Project NIBLICK had four contenders with designs for a future assault rifle to be use in the US Army; Winchester, Springfield, AAI and Harrington & Richardson. The H&R design, of all four designs, was the most advanced. However, in spite of the weight of its triple-bored rounds, the prototype proved itself to be too heavy at 23.9 lbs. loaded, and was quickly eliminated from the contest. The weapon was also found to be very dangerous to operate because of its revolving open chamber.
The SPIW had changes to its design to fire a .17 triplex Tround, as a prospective entrant in the Future Rifle System program, but it, too, was rejected.
The H&R SPIW used a revolving open chamber system designed by David Dardick of Dardick revolver fame. The only reciprocating component in the weapon was a top-mounted gas piston, which cammed a revolving cylinder 120 degrees (a third of a turn) with each fired shot.
The three open-sided chambers in the cylinder thus successively picked up the leading Tround of a belt of the taped-together Trounds from a drum magazine suspended below the standing breech, positioned it for firing, and then released the spent case, still in its plastic belt, down the other side of the weapon. When the chamber containing a live Tround was in the firing position, all three of its flechettes were automatically lined up with a triangular cluster of three smooth bores, which had been drilled in the weapon’s barrel.
In the open chamber concept, the body of each plastic Tround itself plays a much more crucial part in containing the forces of the explosion than does a conventional cartridge case, completely supported in a normal chamber.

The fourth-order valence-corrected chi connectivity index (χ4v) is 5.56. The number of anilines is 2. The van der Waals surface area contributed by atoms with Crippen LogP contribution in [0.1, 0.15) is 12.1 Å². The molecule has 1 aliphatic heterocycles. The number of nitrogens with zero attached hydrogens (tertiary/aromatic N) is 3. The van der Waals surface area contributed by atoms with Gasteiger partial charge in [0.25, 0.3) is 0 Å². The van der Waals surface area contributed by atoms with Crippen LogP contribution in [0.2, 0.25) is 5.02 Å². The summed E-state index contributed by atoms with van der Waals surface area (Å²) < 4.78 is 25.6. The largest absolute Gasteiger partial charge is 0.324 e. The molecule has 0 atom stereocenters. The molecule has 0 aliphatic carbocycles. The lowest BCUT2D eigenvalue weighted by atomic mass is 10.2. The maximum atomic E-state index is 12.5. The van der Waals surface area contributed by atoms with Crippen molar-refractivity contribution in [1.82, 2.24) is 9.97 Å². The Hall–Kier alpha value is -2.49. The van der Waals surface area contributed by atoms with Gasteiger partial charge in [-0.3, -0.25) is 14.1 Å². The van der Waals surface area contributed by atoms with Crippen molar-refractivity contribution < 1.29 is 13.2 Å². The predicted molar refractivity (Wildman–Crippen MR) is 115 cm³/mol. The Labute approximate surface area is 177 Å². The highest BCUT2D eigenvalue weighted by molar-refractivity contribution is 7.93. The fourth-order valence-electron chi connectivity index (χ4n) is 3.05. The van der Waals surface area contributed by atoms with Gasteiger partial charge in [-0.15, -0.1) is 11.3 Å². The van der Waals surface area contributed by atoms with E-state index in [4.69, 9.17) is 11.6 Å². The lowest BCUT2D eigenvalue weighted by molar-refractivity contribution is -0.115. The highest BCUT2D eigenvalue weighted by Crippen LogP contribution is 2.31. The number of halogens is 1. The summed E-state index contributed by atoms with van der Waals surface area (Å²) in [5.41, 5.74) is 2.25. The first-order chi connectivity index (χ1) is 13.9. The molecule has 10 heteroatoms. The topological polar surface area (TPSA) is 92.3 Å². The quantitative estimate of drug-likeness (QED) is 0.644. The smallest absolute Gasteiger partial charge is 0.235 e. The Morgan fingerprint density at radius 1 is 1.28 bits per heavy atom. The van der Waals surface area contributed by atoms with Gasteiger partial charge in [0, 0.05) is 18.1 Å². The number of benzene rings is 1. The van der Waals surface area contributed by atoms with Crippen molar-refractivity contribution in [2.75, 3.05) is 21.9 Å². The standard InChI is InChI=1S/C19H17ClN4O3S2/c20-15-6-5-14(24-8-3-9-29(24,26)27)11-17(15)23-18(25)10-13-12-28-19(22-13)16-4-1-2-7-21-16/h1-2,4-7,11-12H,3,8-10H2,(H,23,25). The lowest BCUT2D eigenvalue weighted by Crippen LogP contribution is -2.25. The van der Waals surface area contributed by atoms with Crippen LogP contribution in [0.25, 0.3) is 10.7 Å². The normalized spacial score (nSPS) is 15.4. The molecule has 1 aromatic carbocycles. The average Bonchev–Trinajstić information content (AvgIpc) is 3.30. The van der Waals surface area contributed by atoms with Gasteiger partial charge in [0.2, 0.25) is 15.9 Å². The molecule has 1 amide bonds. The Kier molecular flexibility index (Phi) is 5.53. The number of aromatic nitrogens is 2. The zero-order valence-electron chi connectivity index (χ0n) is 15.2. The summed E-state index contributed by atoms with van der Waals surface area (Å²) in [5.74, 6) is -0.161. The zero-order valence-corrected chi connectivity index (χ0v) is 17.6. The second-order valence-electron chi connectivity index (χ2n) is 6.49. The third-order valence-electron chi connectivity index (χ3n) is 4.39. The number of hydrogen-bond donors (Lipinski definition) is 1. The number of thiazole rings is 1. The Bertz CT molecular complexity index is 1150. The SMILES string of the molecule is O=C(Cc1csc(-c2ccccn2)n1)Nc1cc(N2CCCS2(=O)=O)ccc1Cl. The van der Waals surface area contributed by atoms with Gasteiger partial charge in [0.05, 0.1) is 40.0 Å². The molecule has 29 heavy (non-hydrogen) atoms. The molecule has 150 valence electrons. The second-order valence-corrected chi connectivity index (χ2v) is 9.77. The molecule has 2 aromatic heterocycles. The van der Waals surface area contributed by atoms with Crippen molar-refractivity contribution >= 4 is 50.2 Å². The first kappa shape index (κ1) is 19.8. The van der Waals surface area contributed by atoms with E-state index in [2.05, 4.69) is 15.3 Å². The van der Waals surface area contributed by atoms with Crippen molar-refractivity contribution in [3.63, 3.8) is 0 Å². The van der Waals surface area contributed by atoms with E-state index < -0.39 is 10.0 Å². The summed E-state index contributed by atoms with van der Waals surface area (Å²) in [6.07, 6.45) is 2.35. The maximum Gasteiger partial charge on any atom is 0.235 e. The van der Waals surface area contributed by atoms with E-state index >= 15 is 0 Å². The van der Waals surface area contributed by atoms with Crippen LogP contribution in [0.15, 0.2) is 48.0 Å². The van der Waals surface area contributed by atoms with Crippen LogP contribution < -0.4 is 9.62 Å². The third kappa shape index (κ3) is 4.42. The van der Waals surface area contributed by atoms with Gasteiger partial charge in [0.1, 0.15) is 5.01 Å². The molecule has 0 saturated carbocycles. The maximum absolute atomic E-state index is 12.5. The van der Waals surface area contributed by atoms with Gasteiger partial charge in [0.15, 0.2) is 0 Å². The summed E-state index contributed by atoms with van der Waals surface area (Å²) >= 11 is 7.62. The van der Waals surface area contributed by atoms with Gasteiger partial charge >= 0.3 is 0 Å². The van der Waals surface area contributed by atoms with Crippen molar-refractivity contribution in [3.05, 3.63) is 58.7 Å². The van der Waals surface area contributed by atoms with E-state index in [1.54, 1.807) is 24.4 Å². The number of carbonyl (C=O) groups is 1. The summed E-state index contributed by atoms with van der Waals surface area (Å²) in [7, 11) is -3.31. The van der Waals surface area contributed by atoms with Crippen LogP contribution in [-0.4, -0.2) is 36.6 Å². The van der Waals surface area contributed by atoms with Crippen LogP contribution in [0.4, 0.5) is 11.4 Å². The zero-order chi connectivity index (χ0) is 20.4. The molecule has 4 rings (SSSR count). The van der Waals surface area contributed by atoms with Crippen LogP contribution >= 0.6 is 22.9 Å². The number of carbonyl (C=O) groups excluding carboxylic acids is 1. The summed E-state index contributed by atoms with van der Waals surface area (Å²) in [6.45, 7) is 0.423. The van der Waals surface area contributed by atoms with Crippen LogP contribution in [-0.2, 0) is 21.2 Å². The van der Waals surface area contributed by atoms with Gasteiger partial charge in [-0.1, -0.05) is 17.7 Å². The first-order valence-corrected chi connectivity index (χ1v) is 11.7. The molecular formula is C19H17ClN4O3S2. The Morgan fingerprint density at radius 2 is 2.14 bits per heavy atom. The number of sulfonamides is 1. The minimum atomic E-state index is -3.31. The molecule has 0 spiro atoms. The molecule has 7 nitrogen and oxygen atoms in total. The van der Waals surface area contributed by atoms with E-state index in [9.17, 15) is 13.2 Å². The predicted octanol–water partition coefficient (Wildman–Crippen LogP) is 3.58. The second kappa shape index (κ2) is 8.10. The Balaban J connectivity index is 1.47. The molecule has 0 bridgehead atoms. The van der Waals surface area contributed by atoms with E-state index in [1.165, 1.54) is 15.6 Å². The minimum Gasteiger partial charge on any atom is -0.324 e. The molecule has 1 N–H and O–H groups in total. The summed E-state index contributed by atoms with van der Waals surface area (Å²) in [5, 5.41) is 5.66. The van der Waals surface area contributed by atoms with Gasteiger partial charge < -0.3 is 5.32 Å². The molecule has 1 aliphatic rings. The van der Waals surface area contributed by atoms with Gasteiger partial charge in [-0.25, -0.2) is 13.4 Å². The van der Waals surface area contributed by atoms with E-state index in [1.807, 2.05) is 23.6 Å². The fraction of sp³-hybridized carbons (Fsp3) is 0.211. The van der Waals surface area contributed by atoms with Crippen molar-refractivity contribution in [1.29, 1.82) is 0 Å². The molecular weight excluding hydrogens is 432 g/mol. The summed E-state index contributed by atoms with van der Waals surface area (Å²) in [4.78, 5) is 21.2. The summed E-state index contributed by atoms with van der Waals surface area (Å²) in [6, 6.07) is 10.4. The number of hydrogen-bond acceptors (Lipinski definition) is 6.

The SPIW also features a three-shot, semi-automatic, revolver-style grenade launcher that attaches beneath the barrel of the weapon. The three chambers are loaded from the rear.
The gun is also made of a combination of a translucent plastic body with steel components.
The H&R SPIW used a special triple-bore Tround with three AAI-standard, saboted 5.6mm flechettes (the same type as used in the XM144 round) inside of it, mounted in each of the three bores. When fired, these sabots were discarded early in the bores while the flechettes continued down the main barrel. These rounds have proven to be lightweight.
The load capacity of the weapon's drum magazine is twenty Trounds, and because each Tround contains three projectiles, the SPIW could achieve the effect of having a 60-round capacity.
The later FRS incarnation of the weapon used a .17 caliber triple-bore Tround.
There is a flaw with the ammunition. Because the Trounds are taped together in the drum magazine, a variation of only a few thousandths of an inch in the plastic tape would cause the Trounds to bulge excessively and split during initial function firings.
Another immediate and fundamental problem concerned the three-shots-at-once theory that the weapon is based on. The three “barrels” were in fact one common space: every time the H&R was fired, gas leakage began as soon as the flechettes left their Tround. The first flechette exiting the muzzle triggered a further dramatic drop in pressure. At best, this reduced the muzzle velocity and consequently the range and accuracy of the other two flechettes. At worst, the pressure drop just might leave one or both of the remaining flechettes stuck in their respective bores, waiting to act as a serious obstruction when the next shot was fired.
Yet another problem with the SPIW is that the plastic body with the steel components made for a less than optimal weight distribution, with the barrel making the weapon very front-heavy, especially when the under-barrel grenade launcher component is attached.